The last time the Personal Finance industry made it into the quarterly CTR report, it was associated with the highest decrease in clickthrough rate of that period. Tables turn and the industry managed to record an increase of 1.07 pp in CTR for the websites ranked first on desktop. In reverse, the market’s search demand registered an overall -8.71% drop.
As for the Real Estate category, the search demand decreased on a small scale (-2.93%) and the CTR values fluctuated only on mobile devices. More precisely, websites ranked second in mobile SERPs registered a 0.93 pp drop in clickthrough rate.
Despite the drop in search demand (-17.84%), the websites ranked first in the Family & Parenting industry recorded a 2.08 pp increase in CTR on queries made from desktop devices.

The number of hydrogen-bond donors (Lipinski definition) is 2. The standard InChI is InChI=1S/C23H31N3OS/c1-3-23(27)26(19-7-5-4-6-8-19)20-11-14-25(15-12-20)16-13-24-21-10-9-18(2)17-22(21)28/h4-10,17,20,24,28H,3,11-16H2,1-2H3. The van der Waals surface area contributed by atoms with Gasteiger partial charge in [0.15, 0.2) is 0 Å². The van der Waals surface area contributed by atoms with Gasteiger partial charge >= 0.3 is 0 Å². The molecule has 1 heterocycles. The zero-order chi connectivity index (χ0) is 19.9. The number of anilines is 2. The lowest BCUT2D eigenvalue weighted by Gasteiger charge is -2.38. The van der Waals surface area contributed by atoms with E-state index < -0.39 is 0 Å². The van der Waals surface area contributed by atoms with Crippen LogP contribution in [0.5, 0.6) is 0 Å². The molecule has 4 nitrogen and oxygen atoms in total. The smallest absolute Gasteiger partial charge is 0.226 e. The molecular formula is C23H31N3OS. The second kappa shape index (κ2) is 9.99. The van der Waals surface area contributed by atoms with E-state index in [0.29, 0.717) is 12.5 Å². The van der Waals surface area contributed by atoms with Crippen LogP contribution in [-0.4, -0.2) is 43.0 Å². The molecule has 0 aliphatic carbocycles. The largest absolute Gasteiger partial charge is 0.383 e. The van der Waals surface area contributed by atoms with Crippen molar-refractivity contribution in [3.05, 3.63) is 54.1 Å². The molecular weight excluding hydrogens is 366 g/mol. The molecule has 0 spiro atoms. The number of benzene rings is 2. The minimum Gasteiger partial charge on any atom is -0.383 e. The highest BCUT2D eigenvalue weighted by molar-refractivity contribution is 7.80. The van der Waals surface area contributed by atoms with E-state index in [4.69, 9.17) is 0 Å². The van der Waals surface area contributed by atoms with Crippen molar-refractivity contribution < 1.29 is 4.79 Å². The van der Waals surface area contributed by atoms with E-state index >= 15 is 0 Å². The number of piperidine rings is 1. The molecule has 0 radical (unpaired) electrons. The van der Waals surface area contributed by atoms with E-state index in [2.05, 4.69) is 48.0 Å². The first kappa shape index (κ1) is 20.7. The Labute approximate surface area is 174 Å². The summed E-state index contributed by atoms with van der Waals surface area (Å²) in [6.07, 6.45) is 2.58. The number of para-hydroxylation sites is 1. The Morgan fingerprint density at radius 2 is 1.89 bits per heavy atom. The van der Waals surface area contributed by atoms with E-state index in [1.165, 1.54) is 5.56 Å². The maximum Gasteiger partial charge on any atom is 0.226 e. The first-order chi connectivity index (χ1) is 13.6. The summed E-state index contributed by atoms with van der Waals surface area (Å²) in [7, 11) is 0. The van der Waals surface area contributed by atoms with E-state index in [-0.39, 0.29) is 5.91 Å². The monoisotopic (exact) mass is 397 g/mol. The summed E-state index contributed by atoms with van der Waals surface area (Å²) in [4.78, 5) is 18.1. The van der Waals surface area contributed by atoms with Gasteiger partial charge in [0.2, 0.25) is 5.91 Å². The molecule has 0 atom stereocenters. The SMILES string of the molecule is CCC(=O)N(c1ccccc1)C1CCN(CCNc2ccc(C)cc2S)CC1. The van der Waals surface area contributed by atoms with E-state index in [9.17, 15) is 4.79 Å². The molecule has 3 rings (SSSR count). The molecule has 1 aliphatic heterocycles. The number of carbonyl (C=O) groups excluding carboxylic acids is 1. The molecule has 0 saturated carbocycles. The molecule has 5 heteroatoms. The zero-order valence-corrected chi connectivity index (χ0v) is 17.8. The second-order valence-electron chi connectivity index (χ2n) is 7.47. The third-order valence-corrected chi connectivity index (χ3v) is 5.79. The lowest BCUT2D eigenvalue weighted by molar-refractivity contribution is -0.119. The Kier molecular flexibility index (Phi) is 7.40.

While the search demand dropped in the Hobbies & Interests market (-44.16%), websites ranked first on desktop devices registered almost an entire percentage point growth in CTR (0.90 pp to be more precise).
A similar trend occurred in the Food & Drink category, where the CTR values for the websites ranked first registered an increase of 0.93 pp on desktop and 0.88 pp on mobile devices. Nevertheless, the total number of impressions for this industry went in the opposite direction, recording a -5.52% drop.
With no major changes since Q4 2021, the websites ranked first in the Shopping industry recorded a growth of 0.96 pp in CTR on desktop queries. On the other hand, the search demand for this industry registered losses when compared to the previous quarter (-9.39% to be more precise).